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Are we pushing kids too far?

2 September 2019

Baby buggies

The use of baby and toddler buggies

One of the biggest buying decisions faced by new parents is which buggy to buy, and i’s a potentially huge purchase. Some strollers on the market, made by companies including Stokke, Silver Cross and iCandy, cost over £1,000. You could buy a decent electric bike or even a used car for that kind of cash.

It may seem well worth it, however, if you work out how much time your infant, then toddler, will spend in their buggy. Whether it’s a walk round the block for a breath of fresh air or a longer water to the park or supermarket, most people will use a buggy on a daily basis.

Developmental damage?
Some studies have made the news, however, when warning against the use of certain types of buggy. In 2014, a leading psychologist claimed that over-use of both buggies and car seats could lead to developmental issues. Prior to this, a campaign against forward-facing buggies began in 2003, and since then various new stories have focused on the damage that buggies can allegedly do. This includes the effect of pollution inhalation as well as claims of arrested development and a negative effect on the child’s social skills and stress levels - for which forward-facing buggies have been blamed.

What about fitness?
What does not appear to be so widely mentioned, however, is the impact on the child’s fitness level - yet surely common sense tells us that this will be adversely affected by the over-use of car seats and strollers?

During the generation most parents at our local school come from, we as children walked far more  than we do now. To school, to friends and grandparents’ houses, to the park and to the shops. Car use was less because there were lower levels of car ownership. 

Choked with cars
Today, the roads around the nearest school are choked before 9am and after 3pm each day. Numerous cars are trying to squeeze into tight spaces, while someone else mounts the pavement opposite to pass, narrowly missing kids that are travelling to school on scooters and bikes. Other parents simply block a resident’s drive while they park - well they’ll only be a few minutes, right?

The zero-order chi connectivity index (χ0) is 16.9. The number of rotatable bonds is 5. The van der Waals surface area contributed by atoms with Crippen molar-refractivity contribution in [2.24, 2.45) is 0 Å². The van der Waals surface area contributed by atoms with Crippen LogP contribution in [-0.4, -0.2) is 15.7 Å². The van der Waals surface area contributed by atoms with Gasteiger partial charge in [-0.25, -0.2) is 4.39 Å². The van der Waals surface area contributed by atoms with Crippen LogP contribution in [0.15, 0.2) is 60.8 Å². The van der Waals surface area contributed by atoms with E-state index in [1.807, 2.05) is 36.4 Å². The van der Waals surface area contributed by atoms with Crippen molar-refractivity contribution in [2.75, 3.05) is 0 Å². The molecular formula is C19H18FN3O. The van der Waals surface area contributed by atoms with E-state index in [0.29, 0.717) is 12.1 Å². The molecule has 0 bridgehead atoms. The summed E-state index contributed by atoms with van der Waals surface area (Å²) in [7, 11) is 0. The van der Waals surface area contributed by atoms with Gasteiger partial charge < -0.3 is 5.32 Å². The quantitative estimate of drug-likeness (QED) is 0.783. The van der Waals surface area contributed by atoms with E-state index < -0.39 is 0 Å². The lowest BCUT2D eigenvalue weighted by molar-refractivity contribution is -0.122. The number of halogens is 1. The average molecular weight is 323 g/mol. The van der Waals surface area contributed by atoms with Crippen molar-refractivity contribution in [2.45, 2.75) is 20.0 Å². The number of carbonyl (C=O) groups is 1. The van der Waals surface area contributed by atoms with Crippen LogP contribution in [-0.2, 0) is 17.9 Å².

Two legs or two wheels
Yet there are plenty of kids to be seen who are walking, cycling or scooting to school - especially during more clement weather. Perhaps they live closer, which explains why they can manage the return trip on a daily basis. Others may simply live little too far way for short legs to cope with - and what of siblings? The schoolchild themselves may be capable of covering the distance, but that about their baby brother or sister?

Parents too can face certain restrictions. They may be short of time, or have mobility limitations that restrict their walking or cycling ability. They may simply be terrified of taking to the local roads on two wheels, bearing in mind those drivers who think nothing of using part of the footpath as a temporary traffic lane.

Moving along
What is the answer? It’s impossible to come up with a definitive response, as everyone’s abilities and circumstances are different. As with so many things in life, there is no ‘one size fits all’ answer. 

All we can do, as parents, is our level best. Walk, scoot or cycle both ways daily if you can; if not one is definitely better than none. Even once a week is a good start. Or how about driving halfway if you live too far or have too little time to spare? Park in a spot halfway to school - or to the shops, park or Grandma’s house - whenever you can. 

Every little helps when it comes to fitness and the avoidance of obesity. It also helps the environment, which surely has to be a good thing. Whichever buggy you opt for, surely using it even just a little less will limit any detrimental effects on your child’s development, health, social skills and fitness levels.

This blog is courtesy of Tracy Jackson, a local parent. See more - including how to hire her services as a content and copy writer at:

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